These issues have been known for a long time, it started in education research, psychology and has since spread to even physics. There is no one in particular to blame and apparently nothing can stop it.
We are quite in danger of sending highly trained and highly
intelligent young men out into the world with tables of erroneous
numbers under their arms, and with a dense fog in the place where
their brains ought to be. In this century, of course, they will be
working on guided missiles and advising the medical profession on the
control of disease, and there is no limit to the extent to which they
could impede every sort of national effort.
Fisher, R N (1958). "The Nature of Probability". Centennial Review 2: 261–274.
The usual application of statistics in psychology consists of testing
a "null hypothesis" that the investigator hopes is false. For example,
he tests the hypothesis that the ex perimental group is the same as
the control group even though he has done his best to make them
perform differently.Then a "significant" difference is obtained which
shows that the data do not agree with the hypothesis tested. The
experimenter is then pleased because he has shown that a hypothesis he
didn't believe, isn't true. Having found a "significant difference,"
the more important next step should not be neglected. Namely,
formulate a hypothesis that the scientist does believe and show that
the data do not differ significantly from it. This is an indica tion
that the newer hypothesis may be regarded as true. A definite
scientific advance has been achieved.
MATHEMATICAL SOLUTIONS FOR PSYCHOLOGICAL PROBLEMS. HAROLD GULLIKSEN. American Scientist,Vol. 47, No. 2 (JUNE 1959), pp. 178-201
The major point of this paper is that the test of significance does
not provide the information concerning psychological phenomena
characteristically attributed to it; and that, furthermore, a great
deal of mischief has been associated with its use. What will be said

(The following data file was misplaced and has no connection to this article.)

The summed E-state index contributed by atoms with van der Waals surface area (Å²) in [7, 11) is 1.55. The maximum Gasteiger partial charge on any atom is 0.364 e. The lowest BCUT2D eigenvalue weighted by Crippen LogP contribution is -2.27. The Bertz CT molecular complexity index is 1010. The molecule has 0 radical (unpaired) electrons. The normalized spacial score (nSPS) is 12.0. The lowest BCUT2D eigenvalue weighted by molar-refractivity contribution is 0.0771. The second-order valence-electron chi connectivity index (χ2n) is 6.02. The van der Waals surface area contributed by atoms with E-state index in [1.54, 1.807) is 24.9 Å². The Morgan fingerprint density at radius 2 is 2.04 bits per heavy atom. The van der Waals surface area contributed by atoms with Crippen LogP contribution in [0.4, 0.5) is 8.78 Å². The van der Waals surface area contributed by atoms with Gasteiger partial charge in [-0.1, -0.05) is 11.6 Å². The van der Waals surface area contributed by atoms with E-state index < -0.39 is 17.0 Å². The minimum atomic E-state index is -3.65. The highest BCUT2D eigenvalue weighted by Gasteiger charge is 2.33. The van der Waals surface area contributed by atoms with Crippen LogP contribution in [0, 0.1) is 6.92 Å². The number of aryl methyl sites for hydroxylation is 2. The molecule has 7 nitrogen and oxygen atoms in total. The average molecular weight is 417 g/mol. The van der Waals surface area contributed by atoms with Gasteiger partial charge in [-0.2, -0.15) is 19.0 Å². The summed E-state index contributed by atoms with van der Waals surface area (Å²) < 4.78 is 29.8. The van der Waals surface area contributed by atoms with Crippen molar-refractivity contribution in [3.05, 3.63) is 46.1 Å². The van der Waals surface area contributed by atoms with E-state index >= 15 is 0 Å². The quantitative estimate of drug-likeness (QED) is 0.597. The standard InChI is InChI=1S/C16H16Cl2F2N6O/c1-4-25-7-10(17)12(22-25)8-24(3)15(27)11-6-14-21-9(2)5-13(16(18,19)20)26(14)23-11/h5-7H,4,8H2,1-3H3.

in this paper is hardly original. It is, in a certain sense, what
"everybody knows." To say it "out loud" is, as it were, to assume the
role of the child who pointed out that the emperor was really
outfitted only in his underwear. Little of that which is contained in
this paper is not already available in the literature, and the
literature will be cited.
THE TEST OF SIGNIFICANCE IN PSYCHOLOGICAL RESEARCH. DAVID BAKAN. Psychological Bulletin. VOL. 66, No. 6. DECEMBER 1966.
The puzzle, sufficiently striking (when clearly discerned) to be
entitled to the designation “paradox,” is the follow- ing: In the
physical sciences, the usual result of an improvement in experimental
design, instrumentation, or numerical mass of data, is to increase the
difficulty of the “observational hurdle” which the physical theory of
interest must successfully surmount; whereas, in psychology and some
of the allied behavior sciences, the usual effect of such improvement
in experimental precision is to provide an easier hurdle for the
theory to surmount. Hence what we would normally think of as improve-
ments in our experimental method tend (when predictions materialize)
to yieldstronger corroboration of the theory in physics, since to
remain unrefuted the theory must have survived a more difficult test;
by contrast, such experimental improvement in psychology typically
results in a weaker corroboration of the theory, since it has now been
required to survive a more lenient test.
THEORY-TESTING IN PSYCHOLOGY AND PHYSICS: A METHODOLOGICAL PARADOX. PAUL E. MEEHL. Philosophy of Science, 1967, Vol. 34, 103–115.